Deciphering the DaVinci Code
Call me a goober, but one of the things I was looking forward to here in Tanzania was the easy availability - actually the abundance - of bootleg DVDs. Sure, there is a movie theatre here which plays first-run films (both Western and Indian). And yes, I know I'm letting down my friends in the movie industry by paying for unauthorized copies of films and driving down salaries and profit as a result. Thank you ma'am, for pointing out that I could be arrested upon my return home should I show up with a big bag of bootleg films. But I'm willing to take these chances... film industry and customs and immigration officials be damned.
Try not to begrudge me this simple pleasure. It's not like I can survive on Seinfeld re-runs alone.
In preparation for buying bootleg films I bought a special "universal" DVD player before I left Washington. This DVD player just arrived here with my air shipment and I finally connected it to my TV and confirmed that it can at least play DVDs of Elmo and Dora the Explorer ("Dorla" as Rowan calls her) over the weekend.
Just as an aside, I bet some of you aren't aware that there are 5 zones for DVDs. US DVD players only play zone 1. If you want to be able to watch any DVD you can do it on your computer or buy a universal one. (Although someone told me that especially electronically inclined people can mess with the settings of most DVD players so that they can play multiple zones, but it is a highly held secret, known mostly to MIT students and people from India.)
Before the DVD player arrived, I had looked longingly at the guys (all guys) who walk around outdoor restaurants and markets selling bootleg DVDs. These guys specialize in "composite" DVDs - usually 5 or 6 films with a connecting theme, all on the same DVD. I've seen Arnold Swartzenegger composites, composites of Nigerian and Indian films, a composite of Friday the 13th films, and even an Eddy Murphy composite. It is one-stop shopping for all your favorite action adventures - all for the low price of $4 for a single film and $8 for a composite DVD. The film covers are often at least half in Chinese, Hindi or some Eastern European Language... but the DVDs inside promise an English language tracks and English subtitles.
In particular, I had been eyeing The DaVinci Code. As bad as the reviews were I still wanted to see the film. And frankly, although I know it is an unpopular opinion, I really enjoyed reading the book. I was curious. And so Saturday afternoon, while I was out shopping for vegetables in my local market, I purchased The DaVinci Code. The cover was mostly in Chinese. I took it home. Sunday night after the kids went to sleep I filled a big glass of water and poured a big bowl of fruit salad and sat in front of the TV with tremendous anticipation of the thrilling DaVinci evening ahead of me.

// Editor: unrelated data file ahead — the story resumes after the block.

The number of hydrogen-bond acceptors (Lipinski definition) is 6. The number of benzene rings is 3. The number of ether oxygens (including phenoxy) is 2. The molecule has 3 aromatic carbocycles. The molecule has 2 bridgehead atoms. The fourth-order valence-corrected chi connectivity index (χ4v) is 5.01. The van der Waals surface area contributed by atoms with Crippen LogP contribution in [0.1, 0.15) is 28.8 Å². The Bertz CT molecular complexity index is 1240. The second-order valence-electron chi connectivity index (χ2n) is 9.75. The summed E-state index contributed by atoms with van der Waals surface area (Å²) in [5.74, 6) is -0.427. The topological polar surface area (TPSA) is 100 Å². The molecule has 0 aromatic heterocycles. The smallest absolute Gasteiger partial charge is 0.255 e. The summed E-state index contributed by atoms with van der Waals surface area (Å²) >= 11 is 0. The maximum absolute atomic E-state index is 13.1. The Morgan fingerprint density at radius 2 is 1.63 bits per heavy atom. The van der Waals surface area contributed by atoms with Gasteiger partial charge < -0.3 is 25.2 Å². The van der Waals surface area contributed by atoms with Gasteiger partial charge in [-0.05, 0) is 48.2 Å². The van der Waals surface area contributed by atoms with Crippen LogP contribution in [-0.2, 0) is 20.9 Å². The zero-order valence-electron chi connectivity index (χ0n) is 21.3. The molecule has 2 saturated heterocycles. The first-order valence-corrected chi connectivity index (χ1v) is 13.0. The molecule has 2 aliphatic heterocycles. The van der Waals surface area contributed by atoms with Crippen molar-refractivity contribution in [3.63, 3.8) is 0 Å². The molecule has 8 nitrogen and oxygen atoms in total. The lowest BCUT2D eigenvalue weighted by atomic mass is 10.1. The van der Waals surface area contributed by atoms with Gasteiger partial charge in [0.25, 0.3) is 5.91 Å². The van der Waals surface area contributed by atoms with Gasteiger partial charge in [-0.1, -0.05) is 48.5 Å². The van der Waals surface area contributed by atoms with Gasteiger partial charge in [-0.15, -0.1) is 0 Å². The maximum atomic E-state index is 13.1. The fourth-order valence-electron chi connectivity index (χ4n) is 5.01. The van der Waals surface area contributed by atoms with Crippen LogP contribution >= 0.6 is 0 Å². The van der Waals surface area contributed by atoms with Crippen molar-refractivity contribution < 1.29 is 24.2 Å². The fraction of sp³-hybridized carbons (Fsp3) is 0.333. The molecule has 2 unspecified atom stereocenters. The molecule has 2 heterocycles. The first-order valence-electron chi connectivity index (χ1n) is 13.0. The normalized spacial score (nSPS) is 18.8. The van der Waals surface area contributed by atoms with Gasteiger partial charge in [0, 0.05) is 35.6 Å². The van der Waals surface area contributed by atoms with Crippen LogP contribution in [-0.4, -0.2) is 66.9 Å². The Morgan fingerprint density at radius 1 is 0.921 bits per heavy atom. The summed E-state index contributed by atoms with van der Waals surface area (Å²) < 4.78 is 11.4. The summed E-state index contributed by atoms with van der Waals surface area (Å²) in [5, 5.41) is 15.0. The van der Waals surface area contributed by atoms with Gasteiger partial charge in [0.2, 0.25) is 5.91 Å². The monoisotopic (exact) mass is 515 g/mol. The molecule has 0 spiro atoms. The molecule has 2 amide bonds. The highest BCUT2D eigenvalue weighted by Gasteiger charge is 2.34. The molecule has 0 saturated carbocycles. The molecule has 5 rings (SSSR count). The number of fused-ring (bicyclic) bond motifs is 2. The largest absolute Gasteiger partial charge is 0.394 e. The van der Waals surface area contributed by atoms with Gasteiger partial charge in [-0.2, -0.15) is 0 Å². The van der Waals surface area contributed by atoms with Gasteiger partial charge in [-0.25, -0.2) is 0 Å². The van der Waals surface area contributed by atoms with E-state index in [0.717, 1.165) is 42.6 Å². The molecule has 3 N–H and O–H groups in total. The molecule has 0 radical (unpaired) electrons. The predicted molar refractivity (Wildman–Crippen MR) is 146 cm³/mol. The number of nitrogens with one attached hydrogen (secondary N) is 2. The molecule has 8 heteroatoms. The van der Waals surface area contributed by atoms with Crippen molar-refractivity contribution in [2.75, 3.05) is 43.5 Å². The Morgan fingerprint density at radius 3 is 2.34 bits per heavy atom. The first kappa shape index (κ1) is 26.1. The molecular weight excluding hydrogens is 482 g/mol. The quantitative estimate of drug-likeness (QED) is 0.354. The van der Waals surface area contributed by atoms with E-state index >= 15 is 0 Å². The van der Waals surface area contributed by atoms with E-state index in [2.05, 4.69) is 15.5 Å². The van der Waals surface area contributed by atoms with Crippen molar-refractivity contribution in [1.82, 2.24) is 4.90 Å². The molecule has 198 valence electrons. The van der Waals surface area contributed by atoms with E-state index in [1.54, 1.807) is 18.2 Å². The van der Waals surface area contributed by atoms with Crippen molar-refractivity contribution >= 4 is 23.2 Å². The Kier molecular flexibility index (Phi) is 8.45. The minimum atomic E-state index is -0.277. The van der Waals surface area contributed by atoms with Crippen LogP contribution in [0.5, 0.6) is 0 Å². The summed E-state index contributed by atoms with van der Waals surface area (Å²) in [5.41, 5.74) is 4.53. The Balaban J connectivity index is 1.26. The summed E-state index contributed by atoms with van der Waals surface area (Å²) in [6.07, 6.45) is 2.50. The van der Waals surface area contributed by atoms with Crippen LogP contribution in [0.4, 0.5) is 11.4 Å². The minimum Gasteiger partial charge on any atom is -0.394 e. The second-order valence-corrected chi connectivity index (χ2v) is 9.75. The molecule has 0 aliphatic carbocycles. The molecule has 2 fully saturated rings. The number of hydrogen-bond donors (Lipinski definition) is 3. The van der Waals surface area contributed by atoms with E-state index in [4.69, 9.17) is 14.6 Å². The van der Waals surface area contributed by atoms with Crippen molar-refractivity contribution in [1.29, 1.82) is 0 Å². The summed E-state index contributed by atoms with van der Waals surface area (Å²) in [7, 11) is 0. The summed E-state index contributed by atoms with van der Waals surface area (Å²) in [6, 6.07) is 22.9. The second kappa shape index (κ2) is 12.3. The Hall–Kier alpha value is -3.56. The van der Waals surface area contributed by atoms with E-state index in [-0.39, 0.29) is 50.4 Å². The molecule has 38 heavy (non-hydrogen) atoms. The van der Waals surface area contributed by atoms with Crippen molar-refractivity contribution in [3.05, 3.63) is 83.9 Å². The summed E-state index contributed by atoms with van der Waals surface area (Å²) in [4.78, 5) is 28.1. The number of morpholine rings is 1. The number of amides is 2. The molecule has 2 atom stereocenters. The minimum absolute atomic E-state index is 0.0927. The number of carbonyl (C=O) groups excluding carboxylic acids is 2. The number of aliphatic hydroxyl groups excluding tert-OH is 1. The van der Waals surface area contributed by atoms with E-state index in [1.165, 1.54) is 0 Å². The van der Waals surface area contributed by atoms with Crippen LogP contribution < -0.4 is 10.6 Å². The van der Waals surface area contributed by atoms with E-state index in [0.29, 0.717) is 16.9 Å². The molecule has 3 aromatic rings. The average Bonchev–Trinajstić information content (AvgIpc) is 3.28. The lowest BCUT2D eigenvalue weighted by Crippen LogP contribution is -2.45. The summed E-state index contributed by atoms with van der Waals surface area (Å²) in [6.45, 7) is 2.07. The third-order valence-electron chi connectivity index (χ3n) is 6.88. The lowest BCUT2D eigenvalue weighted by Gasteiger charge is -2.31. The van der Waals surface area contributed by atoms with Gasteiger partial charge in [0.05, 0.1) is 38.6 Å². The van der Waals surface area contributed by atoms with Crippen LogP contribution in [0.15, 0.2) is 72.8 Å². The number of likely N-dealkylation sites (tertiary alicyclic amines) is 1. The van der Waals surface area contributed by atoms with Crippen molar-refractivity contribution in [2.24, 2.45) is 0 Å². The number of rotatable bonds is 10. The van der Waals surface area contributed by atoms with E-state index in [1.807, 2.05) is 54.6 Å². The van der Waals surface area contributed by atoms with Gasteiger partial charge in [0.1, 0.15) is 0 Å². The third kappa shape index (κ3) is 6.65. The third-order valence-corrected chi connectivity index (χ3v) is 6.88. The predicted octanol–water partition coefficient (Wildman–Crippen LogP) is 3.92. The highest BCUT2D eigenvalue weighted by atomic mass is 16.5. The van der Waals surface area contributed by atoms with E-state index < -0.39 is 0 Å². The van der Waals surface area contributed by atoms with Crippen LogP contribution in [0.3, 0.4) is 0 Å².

But the whole damn thing was in Chinese.
The Chinese track was in Chinese. The English track was in Chinese. The French track was in Chinese. And all the subtitles were in Chinese. Shit. Evening spoiled. I looked at the cover to see if there was any indication that this whole film would be in Chinese, and I suppose I missed the signals. Besides the actual title, the only other English on the cover was a quote - the kind that usually praises a film. The quote on this cover said,
"The DaVinci Code is not nearly as bad as you've heard. It is a medium quality thriller that runs a bit long."
Not the kind of quote you expect to read on a DVD cover. It should have been my second clue.
So the next day I sent my driver, Paul, back to the market to find the guy who sold me the film. Much to my surprise, Paul was able to get him to exchange my copy of the DaVinci Code for another copy. The cover of this copy was in an Eastern European language (I think). And so Monday night, once again, I put the kids to sleep and got ready to watch. And lo and behold, the film was in English.
But the English subtitles weren't. Well... they were in the kind of non-sensical English you get when you plug a letter into one of those internet translators. They made no sense at all. And that was a bummer, because a big piece of the film is in Latin. But I kept watching. And although the quality of the DVD wasn't great (clearly filmed in a movie theatre) it was sufficient. And just when they were about to solve the DaVinci Code....
It switched into Chinese.
Clearly the code was meant for one billion Chinese people to solve.
Here in Tanzania, one English and French speaking woman - with a hint of Swahili - had to guess. And now I'm thinking... the Customs and Immigration people won't need monitor my bootleg DVD buying habits at all - at least until I learn Chinese.